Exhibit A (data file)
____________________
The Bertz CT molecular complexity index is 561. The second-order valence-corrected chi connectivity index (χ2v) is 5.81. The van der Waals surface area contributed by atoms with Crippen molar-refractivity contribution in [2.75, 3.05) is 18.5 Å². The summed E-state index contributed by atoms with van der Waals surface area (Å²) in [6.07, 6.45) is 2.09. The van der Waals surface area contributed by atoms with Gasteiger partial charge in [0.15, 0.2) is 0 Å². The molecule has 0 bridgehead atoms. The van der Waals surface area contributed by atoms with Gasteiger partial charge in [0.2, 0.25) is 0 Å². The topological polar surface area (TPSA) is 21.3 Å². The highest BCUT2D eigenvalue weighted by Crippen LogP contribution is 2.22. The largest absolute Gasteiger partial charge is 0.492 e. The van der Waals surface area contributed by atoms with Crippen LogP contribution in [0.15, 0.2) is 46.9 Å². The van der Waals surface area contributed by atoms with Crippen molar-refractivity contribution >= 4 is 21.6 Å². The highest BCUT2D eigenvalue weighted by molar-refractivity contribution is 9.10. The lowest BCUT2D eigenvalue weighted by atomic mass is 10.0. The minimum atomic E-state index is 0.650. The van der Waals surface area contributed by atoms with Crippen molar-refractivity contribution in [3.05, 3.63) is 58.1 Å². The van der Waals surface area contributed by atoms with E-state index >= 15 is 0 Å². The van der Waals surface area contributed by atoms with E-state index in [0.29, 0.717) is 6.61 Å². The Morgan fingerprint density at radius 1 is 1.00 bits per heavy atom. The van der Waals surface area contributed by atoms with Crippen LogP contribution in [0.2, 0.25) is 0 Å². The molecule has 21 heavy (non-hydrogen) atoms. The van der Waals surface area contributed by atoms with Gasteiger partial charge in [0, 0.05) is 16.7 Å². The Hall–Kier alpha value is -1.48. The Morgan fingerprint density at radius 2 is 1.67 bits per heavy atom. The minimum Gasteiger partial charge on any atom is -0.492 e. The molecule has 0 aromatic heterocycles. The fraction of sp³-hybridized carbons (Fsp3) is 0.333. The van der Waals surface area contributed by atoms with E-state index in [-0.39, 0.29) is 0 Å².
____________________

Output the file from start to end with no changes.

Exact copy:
The Bertz CT molecular complexity index is 561. The second-order valence-corrected chi connectivity index (χ2v) is 5.81. The van der Waals surface area contributed by atoms with Crippen molar-refractivity contribution in [2.75, 3.05) is 18.5 Å². The summed E-state index contributed by atoms with van der Waals surface area (Å²) in [6.07, 6.45) is 2.09. The van der Waals surface area contributed by atoms with Gasteiger partial charge in [0.15, 0.2) is 0 Å². The molecule has 0 bridgehead atoms. The van der Waals surface area contributed by atoms with Gasteiger partial charge in [0.2, 0.25) is 0 Å². The topological polar surface area (TPSA) is 21.3 Å². The highest BCUT2D eigenvalue weighted by Crippen LogP contribution is 2.22. The largest absolute Gasteiger partial charge is 0.492 e. The van der Waals surface area contributed by atoms with Crippen LogP contribution in [0.15, 0.2) is 46.9 Å². The van der Waals surface area contributed by atoms with Crippen molar-refractivity contribution >= 4 is 21.6 Å². The highest BCUT2D eigenvalue weighted by molar-refractivity contribution is 9.10. The lowest BCUT2D eigenvalue weighted by atomic mass is 10.0. The minimum atomic E-state index is 0.650. The van der Waals surface area contributed by atoms with Crippen molar-refractivity contribution in [3.05, 3.63) is 58.1 Å². The van der Waals surface area contributed by atoms with E-state index >= 15 is 0 Å². The van der Waals surface area contributed by atoms with E-state index in [0.29, 0.717) is 6.61 Å². The Morgan fingerprint density at radius 1 is 1.00 bits per heavy atom. The van der Waals surface area contributed by atoms with Crippen LogP contribution in [0.2, 0.25) is 0 Å². The molecule has 21 heavy (non-hydrogen) atoms. The van der Waals surface area contributed by atoms with Gasteiger partial charge in [0, 0.05) is 16.7 Å². The Hall–Kier alpha value is -1.48. The Morgan fingerprint density at radius 2 is 1.67 bits per heavy atom. The minimum Gasteiger partial charge on any atom is -0.492 e. The molecule has 0 aromatic heterocycles. The fraction of sp³-hybridized carbons (Fsp3) is 0.333. The van der Waals surface area contributed by atoms with E-state index in [-0.39, 0.29) is 0 Å².